As a teenager I thought I wanted to travel the globe. My tiny world felt so small it was suffocating me. I wanted to breathe life in; walk off a plane into new smells and tastes, and look down at my feet and see earth that was unrecognisable to the ground I was used to. I wanted to understand the history of other cultures, the lifestyles of people I shared a planet with, and the landscapes that I had seen in photographs but did not believe could be real.

I planned to take a gap year following my A levels. Following in the footsteps of so many 18-year-olds before me, I thought I would join a company providing work opportunities abroad for gap year students. I would do something meaningful; teaching, work experience or volunteering.  When the time came to apply to university, I panicked. It suddenly seemed very important to get on with it and not take any breaks before starting life as an actual grown up. I was no longer feeling as noble, and was suddenly desperate to get on with a degree and living an independent life in general. Little did I know that starting my degree was actually the first step on a conveyer belt that ran for eight years and refused to stop until I gave birth to my daughter.

However, I did manage to squeeze some meaningful travel into that eight year slog.  Over two separate trips I travelled to North and East Africa, spending time in the mountains and meeting local tribes. I travelled across the Serengeti and found the Cradle of Humankind. I met the Maasai and tried to imagine how different my life could have been if I had been born anywhere else in the world. I reflected on how lucky I had been in my accident of birth. My life as a girl or woman elsewhere could have had a completely different meaning, and this was difficult to accept and left me feeling grateful on my return home.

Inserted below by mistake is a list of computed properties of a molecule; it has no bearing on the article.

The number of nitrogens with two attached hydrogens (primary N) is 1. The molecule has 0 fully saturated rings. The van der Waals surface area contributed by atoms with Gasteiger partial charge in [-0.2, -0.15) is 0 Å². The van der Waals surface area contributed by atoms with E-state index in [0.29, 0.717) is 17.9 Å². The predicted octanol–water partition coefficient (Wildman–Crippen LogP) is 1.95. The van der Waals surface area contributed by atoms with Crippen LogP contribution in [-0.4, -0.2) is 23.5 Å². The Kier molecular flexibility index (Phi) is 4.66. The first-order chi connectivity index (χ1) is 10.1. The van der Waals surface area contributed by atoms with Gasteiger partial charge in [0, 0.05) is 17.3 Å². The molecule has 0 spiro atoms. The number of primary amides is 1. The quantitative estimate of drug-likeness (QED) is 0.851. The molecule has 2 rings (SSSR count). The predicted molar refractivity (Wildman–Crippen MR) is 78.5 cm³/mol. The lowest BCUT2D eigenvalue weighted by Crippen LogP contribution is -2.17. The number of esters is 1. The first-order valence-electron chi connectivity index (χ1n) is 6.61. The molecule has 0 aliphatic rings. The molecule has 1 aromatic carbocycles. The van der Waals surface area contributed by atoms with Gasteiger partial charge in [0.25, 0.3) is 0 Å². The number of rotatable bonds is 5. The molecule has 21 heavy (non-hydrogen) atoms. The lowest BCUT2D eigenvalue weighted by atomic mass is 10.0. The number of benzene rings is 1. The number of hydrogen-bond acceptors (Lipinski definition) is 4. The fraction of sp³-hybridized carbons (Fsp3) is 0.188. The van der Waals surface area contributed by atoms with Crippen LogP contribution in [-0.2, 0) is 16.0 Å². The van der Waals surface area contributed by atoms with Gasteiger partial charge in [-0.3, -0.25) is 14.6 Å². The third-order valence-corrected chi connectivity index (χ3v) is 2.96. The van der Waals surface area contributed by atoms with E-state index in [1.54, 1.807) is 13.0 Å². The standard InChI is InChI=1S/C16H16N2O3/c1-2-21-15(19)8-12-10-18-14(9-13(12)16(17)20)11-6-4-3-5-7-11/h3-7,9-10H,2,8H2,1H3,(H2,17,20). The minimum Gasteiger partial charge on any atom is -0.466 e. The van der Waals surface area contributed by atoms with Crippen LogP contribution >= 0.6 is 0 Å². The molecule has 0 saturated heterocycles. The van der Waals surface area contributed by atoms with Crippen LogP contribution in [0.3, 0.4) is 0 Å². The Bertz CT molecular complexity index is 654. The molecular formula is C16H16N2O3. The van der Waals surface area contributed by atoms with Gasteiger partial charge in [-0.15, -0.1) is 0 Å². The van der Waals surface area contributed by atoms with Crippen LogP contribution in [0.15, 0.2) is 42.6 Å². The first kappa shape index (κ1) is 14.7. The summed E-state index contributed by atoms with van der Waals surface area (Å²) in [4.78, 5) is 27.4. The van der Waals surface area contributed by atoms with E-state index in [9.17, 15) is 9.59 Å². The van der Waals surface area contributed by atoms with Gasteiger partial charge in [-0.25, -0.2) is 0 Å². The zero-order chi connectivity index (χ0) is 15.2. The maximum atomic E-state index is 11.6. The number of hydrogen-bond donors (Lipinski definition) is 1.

I also made it to Australia for three months, working with Aboriginal communities and within the prisons in Sydney. I had plenty of time to explore the tourist hotspots, but being forced off the beaten track and into a different side of Australia gave the trip extra depth. I left feeling that I had been fortunate to see more of Australia than many travellers.

The rest of my getaways were purely an escape from work, the monotony of routine, and being an adult. There were a handful of holidays that offered little in the way of culture, but provided me with a much needed break from the treadmill I found myself on. I would get on that plane and imagine leaving the stress of daily life behind me, telling myself that my troubles couldn’t follow me abroad. For the most part this worked. However, there is one beach holiday that had been booked months in advance and then had the misfortune of coinciding with an emotional battle that raged within me.  The wreckage of this battle managed to find space within my broken mind to follow me abroad and dampen any peace I might otherwise have found beside the ocean. My theory about being able to escape from anxiety or trauma was crushed that week.

In the last few years I have learned that holidays with children are a completely different experience. There is little chance of a rest and only fleeting moments to absorb anything cultural. The strain of parenting without all of the usual tools (bribes) you have at home soon takes its toll. But I don’t think it is this difficulty alone that has changed my thoughts about holidays or travelling. Whereas the teenage me yearned to see the world and discover new places, I now crave the safety of somewhere that I know well. I like to feel settled and it is important for me to feel that I have roots firmly planted somewhere. When I go away, I miss the relative ease of being at home and I know that geographical familiarity provides me with a sense of safety. But the world is still there waiting for me, and I do want to experience it. Now I just need to learn to stretch my roots so that when I travel I can appreciate the sense of freedom without feeling so adrift.

Hannah England


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